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What made you change your beliefs?


Question Everything
Something from another group:

..."Organizations cannot make you free. No man from outside can make you free..." - | J. Krishnamurti


Unveiled Artist

Veteran Member
This almost precisely as I see it too. I know that some people run hither-thither seeking, and that's fine, but it isn't really necessary, and could be quite frustrating, not finding a match. Wait and see what happens works too, generally. And if it doesn't, so?

Yeah. Exactly.

How I did it was just said, "I'm going to try something new." Went to church and said "I am ready to be a community with you guys" to the whole congregation. It was beautiful. Then (if you haven't read it, cool), then I asked if I can be part of their pastoral care. I have never taken care of anyone before nor be their Friend. Going to training next week Saturday. Our reverend is carpool me and another member. I may be teaching youth in August in between trying to find a paying job.

@idea But I didn't quite search for this. It just happened back to back and just trust and let go to what works right for me.


Ellen Brown

Well-Known Member
Im dyslexic, by age 14 i was sick to death, (literally, i was so depressed i thought of suicide) of the mockery and verbal abuse poured on my by "good" christians becaus i couldn't read the bible.

I left the church. Soon after i was diagnosed, tools were prescribed, i learn to read and became an avid devourer of books. Eventually i read the bible. Not as christianity would have you selectively read recommended verses but read it as written.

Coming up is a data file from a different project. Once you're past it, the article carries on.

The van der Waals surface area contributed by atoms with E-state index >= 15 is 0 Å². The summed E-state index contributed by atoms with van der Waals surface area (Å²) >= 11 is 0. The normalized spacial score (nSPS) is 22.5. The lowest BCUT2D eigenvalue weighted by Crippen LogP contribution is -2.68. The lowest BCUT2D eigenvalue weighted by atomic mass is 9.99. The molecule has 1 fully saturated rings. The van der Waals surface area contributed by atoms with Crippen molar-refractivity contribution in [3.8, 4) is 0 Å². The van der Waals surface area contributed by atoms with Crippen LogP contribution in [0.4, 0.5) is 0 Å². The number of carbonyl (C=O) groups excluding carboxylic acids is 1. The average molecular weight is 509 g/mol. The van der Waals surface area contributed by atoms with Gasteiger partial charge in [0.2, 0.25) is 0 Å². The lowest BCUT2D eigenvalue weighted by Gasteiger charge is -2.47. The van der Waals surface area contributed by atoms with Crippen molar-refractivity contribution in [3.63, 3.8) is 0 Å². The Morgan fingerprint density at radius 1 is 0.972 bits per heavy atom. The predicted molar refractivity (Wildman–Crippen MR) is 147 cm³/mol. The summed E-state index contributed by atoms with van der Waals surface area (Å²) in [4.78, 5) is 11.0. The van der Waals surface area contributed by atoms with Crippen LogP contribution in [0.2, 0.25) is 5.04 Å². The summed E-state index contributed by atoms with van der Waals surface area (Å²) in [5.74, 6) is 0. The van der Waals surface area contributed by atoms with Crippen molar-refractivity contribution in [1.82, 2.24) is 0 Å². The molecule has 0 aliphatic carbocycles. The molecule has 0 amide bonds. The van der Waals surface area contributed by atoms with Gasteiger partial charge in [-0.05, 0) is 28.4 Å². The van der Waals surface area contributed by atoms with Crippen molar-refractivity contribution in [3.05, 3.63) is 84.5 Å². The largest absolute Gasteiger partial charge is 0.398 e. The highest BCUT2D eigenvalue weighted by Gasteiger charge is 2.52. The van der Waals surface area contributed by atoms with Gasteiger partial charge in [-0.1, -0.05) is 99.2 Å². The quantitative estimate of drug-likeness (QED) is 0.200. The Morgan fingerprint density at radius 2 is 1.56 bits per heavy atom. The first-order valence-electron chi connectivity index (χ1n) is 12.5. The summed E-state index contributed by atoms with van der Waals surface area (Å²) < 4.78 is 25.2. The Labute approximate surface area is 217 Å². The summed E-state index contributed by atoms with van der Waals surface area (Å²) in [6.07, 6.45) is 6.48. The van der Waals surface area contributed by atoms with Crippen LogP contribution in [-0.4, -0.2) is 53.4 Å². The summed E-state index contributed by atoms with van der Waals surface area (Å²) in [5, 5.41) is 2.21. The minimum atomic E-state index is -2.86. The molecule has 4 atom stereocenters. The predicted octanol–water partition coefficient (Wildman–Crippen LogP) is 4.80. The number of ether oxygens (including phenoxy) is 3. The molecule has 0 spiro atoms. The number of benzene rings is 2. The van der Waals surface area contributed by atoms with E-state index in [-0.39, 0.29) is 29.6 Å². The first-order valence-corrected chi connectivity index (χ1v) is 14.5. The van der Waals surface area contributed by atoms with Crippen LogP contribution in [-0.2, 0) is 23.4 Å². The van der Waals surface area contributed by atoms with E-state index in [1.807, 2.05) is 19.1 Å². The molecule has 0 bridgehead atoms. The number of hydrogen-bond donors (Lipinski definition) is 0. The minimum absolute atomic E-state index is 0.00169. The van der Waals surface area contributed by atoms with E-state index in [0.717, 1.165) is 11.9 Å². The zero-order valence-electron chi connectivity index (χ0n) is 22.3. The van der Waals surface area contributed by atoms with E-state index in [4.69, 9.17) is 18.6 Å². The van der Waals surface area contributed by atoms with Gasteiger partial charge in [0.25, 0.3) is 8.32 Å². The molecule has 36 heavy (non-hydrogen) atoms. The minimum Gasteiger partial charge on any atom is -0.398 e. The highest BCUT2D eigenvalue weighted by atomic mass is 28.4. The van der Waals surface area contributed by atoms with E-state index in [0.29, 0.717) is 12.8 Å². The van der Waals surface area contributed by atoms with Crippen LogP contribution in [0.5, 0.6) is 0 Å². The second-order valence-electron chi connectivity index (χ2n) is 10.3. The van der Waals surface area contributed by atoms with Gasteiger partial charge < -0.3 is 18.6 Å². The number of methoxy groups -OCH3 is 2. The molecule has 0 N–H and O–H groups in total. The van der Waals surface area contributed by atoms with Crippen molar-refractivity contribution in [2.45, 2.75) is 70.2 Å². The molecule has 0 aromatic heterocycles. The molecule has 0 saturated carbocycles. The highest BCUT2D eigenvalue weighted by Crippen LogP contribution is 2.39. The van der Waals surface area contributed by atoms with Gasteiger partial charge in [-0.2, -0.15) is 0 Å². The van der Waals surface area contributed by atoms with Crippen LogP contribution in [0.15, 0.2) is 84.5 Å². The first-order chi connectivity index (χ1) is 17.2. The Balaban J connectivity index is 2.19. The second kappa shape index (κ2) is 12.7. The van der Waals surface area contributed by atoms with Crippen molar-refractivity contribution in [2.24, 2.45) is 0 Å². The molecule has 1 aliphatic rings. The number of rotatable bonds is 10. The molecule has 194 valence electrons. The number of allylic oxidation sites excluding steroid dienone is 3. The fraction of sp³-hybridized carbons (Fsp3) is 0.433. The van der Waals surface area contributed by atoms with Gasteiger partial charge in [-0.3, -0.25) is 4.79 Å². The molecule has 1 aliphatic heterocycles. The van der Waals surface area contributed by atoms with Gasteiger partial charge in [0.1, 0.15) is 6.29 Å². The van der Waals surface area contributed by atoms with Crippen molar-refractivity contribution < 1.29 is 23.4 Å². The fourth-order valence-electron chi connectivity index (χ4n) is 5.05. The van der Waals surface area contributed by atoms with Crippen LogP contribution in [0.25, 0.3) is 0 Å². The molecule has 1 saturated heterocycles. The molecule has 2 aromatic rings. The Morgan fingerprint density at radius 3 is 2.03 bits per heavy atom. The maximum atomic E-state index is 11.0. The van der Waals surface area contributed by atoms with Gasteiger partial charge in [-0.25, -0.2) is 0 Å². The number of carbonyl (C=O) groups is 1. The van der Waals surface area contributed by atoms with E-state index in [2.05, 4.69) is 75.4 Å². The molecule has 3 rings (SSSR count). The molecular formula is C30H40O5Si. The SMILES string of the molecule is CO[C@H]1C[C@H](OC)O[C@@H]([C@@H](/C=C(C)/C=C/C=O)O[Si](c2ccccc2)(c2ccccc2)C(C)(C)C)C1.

I learned why (some) christians are real nasty people and decided, if thats what the bible teaches i want no part of it.

My first serious experience with the Bible was when I sat down and read pretty much the whole thing through. Admittedly a couple of books in the OT were too toilsome.


RF's Swedenborgian
I used to believe we were almost certainly living in base reality, but the movie the Matrix, along with indicators we are living in a simulated reality has convinced me we are more likely living in a computer simulation rather than base reality.

A "machine" is any causal physical system, hence we are machines; thus, machines can be conscious. The question is: What type of machines could be conscious? Odds are robots passing the Turing Test Turing test - Wikipedia would be indistinguishable from us in their behavioral capacities --and could be conscious (i.e. feel), but we can never be certain. There's no way for any "conscious" being to know whether or not he is actually experiencing a virtual reality produced by an interface between his brain and a computer .

However, there are some possible indications we are living in a computer simulation....